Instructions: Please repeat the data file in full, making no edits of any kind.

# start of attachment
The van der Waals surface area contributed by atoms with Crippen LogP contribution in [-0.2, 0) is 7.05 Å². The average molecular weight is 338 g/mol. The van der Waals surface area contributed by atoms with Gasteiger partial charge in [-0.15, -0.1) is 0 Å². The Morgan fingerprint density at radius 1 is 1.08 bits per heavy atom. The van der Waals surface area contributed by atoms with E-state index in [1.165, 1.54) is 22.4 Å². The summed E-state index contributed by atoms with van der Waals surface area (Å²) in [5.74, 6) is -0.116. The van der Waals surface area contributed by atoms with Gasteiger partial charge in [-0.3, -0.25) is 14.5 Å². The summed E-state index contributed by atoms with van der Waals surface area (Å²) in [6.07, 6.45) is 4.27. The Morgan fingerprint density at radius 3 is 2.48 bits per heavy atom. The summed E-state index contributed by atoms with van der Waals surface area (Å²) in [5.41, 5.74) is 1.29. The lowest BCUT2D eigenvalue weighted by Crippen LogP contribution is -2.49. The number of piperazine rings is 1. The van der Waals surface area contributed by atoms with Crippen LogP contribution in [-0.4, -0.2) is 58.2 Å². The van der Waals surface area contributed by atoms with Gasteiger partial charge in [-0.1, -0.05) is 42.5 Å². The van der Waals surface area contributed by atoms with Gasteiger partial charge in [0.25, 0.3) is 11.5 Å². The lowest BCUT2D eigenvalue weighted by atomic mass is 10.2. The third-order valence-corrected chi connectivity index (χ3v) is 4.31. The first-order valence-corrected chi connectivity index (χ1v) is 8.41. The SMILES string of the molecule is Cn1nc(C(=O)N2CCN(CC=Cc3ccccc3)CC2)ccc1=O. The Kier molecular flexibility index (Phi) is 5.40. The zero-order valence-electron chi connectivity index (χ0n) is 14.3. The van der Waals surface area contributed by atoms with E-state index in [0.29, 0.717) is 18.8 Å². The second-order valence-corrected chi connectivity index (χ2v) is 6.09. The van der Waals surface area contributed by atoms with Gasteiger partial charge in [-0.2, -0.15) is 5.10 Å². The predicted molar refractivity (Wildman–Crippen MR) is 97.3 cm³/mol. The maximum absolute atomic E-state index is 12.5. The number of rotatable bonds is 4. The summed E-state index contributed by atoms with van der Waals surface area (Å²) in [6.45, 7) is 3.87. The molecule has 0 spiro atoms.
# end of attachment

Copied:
The van der Waals surface area contributed by atoms with Crippen LogP contribution in [-0.2, 0) is 7.05 Å². The average molecular weight is 338 g/mol. The van der Waals surface area contributed by atoms with Gasteiger partial charge in [-0.15, -0.1) is 0 Å². The Morgan fingerprint density at radius 1 is 1.08 bits per heavy atom. The van der Waals surface area contributed by atoms with E-state index in [1.165, 1.54) is 22.4 Å². The summed E-state index contributed by atoms with van der Waals surface area (Å²) in [5.74, 6) is -0.116. The van der Waals surface area contributed by atoms with Gasteiger partial charge in [-0.3, -0.25) is 14.5 Å². The summed E-state index contributed by atoms with van der Waals surface area (Å²) in [6.07, 6.45) is 4.27. The Morgan fingerprint density at radius 3 is 2.48 bits per heavy atom. The summed E-state index contributed by atoms with van der Waals surface area (Å²) in [5.41, 5.74) is 1.29. The lowest BCUT2D eigenvalue weighted by Crippen LogP contribution is -2.49. The number of piperazine rings is 1. The van der Waals surface area contributed by atoms with Crippen LogP contribution in [-0.4, -0.2) is 58.2 Å². The van der Waals surface area contributed by atoms with Gasteiger partial charge in [-0.1, -0.05) is 42.5 Å². The van der Waals surface area contributed by atoms with Gasteiger partial charge in [0.25, 0.3) is 11.5 Å². The lowest BCUT2D eigenvalue weighted by atomic mass is 10.2. The third-order valence-corrected chi connectivity index (χ3v) is 4.31. The first-order valence-corrected chi connectivity index (χ1v) is 8.41. The SMILES string of the molecule is Cn1nc(C(=O)N2CCN(CC=Cc3ccccc3)CC2)ccc1=O. The Kier molecular flexibility index (Phi) is 5.40. The zero-order valence-electron chi connectivity index (χ0n) is 14.3. The van der Waals surface area contributed by atoms with E-state index in [0.29, 0.717) is 18.8 Å². The second-order valence-corrected chi connectivity index (χ2v) is 6.09. The van der Waals surface area contributed by atoms with Gasteiger partial charge in [-0.2, -0.15) is 5.10 Å². The predicted molar refractivity (Wildman–Crippen MR) is 97.3 cm³/mol. The maximum absolute atomic E-state index is 12.5. The number of rotatable bonds is 4. The summed E-state index contributed by atoms with van der Waals surface area (Å²) in [6.45, 7) is 3.87. The molecule has 0 spiro atoms.